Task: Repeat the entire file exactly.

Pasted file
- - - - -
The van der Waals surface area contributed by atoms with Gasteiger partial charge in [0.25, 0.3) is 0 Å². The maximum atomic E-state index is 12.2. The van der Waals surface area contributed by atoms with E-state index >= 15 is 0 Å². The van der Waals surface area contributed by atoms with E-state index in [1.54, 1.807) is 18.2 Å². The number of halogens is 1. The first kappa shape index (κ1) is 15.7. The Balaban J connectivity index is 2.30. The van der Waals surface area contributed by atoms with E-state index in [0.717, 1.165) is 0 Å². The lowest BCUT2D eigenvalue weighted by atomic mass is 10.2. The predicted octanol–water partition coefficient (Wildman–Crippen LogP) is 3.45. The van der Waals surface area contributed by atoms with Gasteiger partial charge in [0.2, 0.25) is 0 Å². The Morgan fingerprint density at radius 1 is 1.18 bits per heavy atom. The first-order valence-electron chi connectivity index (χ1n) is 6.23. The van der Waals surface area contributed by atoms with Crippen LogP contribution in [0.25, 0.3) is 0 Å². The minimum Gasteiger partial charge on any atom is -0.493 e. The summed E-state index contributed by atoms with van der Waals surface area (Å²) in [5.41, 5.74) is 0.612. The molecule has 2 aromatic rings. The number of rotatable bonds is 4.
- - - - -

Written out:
The van der Waals surface area contributed by atoms with Gasteiger partial charge in [0.25, 0.3) is 0 Å². The maximum atomic E-state index is 12.2. The van der Waals surface area contributed by atoms with E-state index >= 15 is 0 Å². The van der Waals surface area contributed by atoms with E-state index in [1.54, 1.807) is 18.2 Å². The number of halogens is 1. The first kappa shape index (κ1) is 15.7. The Balaban J connectivity index is 2.30. The van der Waals surface area contributed by atoms with E-state index in [0.717, 1.165) is 0 Å². The lowest BCUT2D eigenvalue weighted by atomic mass is 10.2. The predicted octanol–water partition coefficient (Wildman–Crippen LogP) is 3.45. The van der Waals surface area contributed by atoms with Gasteiger partial charge in [0.2, 0.25) is 0 Å². The Morgan fingerprint density at radius 1 is 1.18 bits per heavy atom. The first-order valence-electron chi connectivity index (χ1n) is 6.23. The van der Waals surface area contributed by atoms with Crippen LogP contribution in [0.25, 0.3) is 0 Å². The minimum Gasteiger partial charge on any atom is -0.493 e. The summed E-state index contributed by atoms with van der Waals surface area (Å²) in [5.41, 5.74) is 0.612. The molecule has 2 aromatic rings. The number of rotatable bonds is 4.